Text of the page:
Godlewski leaves Senate race, solidifying Barnes as likely Democratic nominee

By: - July 29, 2022 2:52 pm

Sarah Godlewski, left, endorses Mandela Barnes in Wisconsin’s Democratic Senate primary during a joint appearance Friday at a child care center in Fitchberg. (Photo | Alli Peters for the Mandela Barnes Campaign)

State Treasurer Sarah Godlewski suspended her U.S. Senate campaign Friday and endorsed Lt. Gov. Mandela Barnes as the Democratic candidate to challenge Republican incumbent Sen. Ron Johnson.

During a joint announcement Friday morning at a Fitchburg child care center, Godlewski ticked off the issues she had championed in her campaign — including women’s reproductive rights,  access to affordable child care and being a voice for rural Wisconsin and residents outside of the state’s two metropolitan centers — then pivoted to offering all of those as reasons to support Barnes.

Addressing women and girls “worried about their rights as they are seeing Ron Johnson say that they cannot make their own health care decisions,” she added: “I will never back down from that fight. But I know the first step to get us there is electing Mandela Barnes, who actually cares about this issue.”

Barnes highlighted Godlewski’s advocacy for the issues she had run on and affirmed them as part of his own agenda. 

Godlewski’s withdrawal capped a week that cemented Barnes’ status as the front-runner in the Aug. 9 primary election. 

On Monday, Outagamie County Executive Tom Nelson, who had been in fourth place in polls, dropped out and backed Barnes. Alex Lasry did the same on Wednesday. Lasry, a Milwaukee Bucks executive and son of the NBA team’s billionaire co-owner, had been a consistent No. 2 among voters polled about the Democratic Senate primary field.

Responding to a reporter’s question Friday about primary campaigns and intraparty conflict, Barnes was upbeat. “Primaries make candidates stronger,” he said. “It has made me a much better candidate.”

Going into the fall campaign, Democrats “are more united than we have ever been before,” Barnes added.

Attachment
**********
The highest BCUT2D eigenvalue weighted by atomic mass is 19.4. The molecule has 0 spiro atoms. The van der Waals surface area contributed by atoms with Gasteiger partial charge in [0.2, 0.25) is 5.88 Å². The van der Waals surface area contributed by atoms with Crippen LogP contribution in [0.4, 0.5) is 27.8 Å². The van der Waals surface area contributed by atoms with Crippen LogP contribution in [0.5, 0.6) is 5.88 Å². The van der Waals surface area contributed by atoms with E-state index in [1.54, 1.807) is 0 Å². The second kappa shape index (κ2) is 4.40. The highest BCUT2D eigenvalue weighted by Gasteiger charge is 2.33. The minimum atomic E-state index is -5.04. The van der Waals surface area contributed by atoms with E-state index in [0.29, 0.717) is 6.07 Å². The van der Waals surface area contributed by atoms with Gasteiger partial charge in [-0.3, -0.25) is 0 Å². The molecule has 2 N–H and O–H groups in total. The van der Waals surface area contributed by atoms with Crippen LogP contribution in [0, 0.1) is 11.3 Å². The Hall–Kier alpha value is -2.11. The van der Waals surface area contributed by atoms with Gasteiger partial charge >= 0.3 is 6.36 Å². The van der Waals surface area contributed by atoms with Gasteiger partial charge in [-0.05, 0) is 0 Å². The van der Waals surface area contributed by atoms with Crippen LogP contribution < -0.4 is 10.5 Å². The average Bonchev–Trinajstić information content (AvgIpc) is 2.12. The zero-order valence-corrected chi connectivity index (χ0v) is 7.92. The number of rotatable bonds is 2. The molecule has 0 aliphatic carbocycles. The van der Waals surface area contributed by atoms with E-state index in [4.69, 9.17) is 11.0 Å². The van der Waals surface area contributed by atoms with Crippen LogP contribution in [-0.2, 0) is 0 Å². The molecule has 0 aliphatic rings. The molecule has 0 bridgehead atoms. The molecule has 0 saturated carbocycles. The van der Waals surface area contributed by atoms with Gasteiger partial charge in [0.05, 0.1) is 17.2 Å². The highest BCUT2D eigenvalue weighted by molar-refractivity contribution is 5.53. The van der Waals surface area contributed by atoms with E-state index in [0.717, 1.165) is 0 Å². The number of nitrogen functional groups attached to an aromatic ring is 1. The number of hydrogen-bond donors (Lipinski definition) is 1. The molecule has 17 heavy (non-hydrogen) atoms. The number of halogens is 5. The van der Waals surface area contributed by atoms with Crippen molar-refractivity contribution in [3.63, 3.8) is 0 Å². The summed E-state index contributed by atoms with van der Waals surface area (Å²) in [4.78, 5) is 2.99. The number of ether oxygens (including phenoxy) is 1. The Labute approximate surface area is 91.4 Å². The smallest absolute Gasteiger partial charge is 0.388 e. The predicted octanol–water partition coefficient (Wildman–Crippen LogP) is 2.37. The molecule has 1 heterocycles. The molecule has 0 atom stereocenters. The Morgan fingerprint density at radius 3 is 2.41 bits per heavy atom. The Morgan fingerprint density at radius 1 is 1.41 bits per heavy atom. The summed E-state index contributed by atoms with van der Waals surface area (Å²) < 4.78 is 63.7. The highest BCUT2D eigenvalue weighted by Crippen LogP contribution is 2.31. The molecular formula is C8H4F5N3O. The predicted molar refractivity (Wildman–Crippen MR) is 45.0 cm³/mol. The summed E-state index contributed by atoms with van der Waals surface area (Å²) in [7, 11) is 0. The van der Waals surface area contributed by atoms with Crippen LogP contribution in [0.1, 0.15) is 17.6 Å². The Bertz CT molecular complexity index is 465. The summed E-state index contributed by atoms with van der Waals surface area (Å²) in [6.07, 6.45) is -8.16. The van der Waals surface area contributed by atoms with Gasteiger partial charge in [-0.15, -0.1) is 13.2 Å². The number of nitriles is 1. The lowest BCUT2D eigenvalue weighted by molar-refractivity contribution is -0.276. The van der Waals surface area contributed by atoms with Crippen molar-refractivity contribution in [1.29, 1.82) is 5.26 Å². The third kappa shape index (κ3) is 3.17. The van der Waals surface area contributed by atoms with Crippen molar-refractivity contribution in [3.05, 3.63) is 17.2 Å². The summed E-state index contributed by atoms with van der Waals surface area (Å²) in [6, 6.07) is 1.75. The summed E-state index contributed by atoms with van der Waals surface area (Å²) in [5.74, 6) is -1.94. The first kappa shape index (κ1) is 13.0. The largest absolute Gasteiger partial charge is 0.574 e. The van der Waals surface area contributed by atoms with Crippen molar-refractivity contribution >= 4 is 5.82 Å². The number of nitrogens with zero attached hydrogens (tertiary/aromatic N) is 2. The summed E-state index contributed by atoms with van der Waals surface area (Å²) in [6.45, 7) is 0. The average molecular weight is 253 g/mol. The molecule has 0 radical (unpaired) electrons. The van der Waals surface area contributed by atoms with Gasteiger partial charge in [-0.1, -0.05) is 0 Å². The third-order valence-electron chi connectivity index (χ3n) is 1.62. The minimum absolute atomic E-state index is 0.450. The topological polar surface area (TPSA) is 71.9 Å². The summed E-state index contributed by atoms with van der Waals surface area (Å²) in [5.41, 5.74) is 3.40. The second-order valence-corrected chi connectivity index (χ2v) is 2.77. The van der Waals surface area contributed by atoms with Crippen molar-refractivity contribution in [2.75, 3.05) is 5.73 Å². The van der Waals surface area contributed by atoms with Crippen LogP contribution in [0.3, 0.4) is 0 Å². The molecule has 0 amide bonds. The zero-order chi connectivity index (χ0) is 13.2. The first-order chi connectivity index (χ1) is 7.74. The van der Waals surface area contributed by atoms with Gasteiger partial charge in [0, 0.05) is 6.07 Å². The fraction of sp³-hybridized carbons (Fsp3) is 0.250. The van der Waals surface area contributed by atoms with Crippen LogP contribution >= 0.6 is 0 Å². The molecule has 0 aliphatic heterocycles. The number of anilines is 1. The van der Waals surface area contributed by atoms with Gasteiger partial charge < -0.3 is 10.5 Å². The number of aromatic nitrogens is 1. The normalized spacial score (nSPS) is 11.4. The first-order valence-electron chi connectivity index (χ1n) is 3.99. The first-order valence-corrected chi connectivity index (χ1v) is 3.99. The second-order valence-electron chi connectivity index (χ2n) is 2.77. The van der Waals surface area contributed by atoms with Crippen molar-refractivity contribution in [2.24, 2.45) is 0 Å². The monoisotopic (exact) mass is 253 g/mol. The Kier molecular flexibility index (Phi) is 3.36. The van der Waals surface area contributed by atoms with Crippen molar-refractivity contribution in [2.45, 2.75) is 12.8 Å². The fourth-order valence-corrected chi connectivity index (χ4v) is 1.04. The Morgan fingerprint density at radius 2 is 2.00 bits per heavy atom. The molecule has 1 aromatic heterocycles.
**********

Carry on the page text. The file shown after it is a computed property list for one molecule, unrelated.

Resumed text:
The Milwaukee Journal Sentinel said Lasry campaign insiders reported internal polling showed tha Godlewski lost support to Barnes when she stopped running television ads for eight weeks in June and July.

None of the three departures from the primary race will affect ballots, which have already been printed; the names of the candidates who have withdrawn remain, along with those of four other Democratic hopefuls who have polled below 1% to date.

The consolidation of support behind Barnes now turns attention to his matchup with Johnson in the Nov. 8 Senate race. On Friday, Lasry’s campaign announced a $584,000 TV ad buy in Milwaukee, Madison and Green Bay for a spot focused on attacking Johnson on the subject of businesses outsourcing jobs. (NBC News reported that the air time had been previously paid for.)

Mordecai Lee, a University of Wisconsin-Milwaukee political scientist and one-time Democratic state lawmaker, said the rapid consolidation of the other three leading hopefuls behind Barnes left him “stunned.”

“This is a revolutionary change in primary politics,” Lee said. Primary contestants typically have “little incentive to drop out.” 

Polling may be changing that, he suggested. “This year we’re getting this real time voting, in the form of public opinion polling that has gotten so accurate and so dynamic that all of a sudden candidates figure, ‘I don’t need to wait until election day.’”

As millionaire self-funded candidates, Lasry and Godlewski both appear to have spent more of their own money on their campaigns than the Barnes campaign has raised and spent so far relying on donors. Still, each hit a ceiling of support. 

Lasry has an MBA degree, Lee observed. “I think he just had a dry-eyed,coldblooded look at the numbers and he realized, ‘Why throw good money after bad?’” he said. “There was no benefit to staying in the race.”

The same was probably true for Godlewski, Lee added. “I don’t think she had a bottomless pit of money. She had to make some rational decisions.”


Our stories may be republished online or in print under Creative Commons license CC BY-NC-ND 4.0. We ask that you edit only for style or to shorten, provide proper attribution and link to our web site. Please see our republishing guidelines for use of photos and graphics.

Erik Gunn
Erik Gunn

Deputy Editor Erik Gunn reports and writes on work and the economy, health policy and related subjects, for the Wisconsin Examiner. He spent 24 years as a freelance writer for Milwaukee Magazine, Isthmus, The Progressive, BNA Inc., and other publications, winning awards for investigative reporting, feature writing, beat coverage, business writing, and commentary.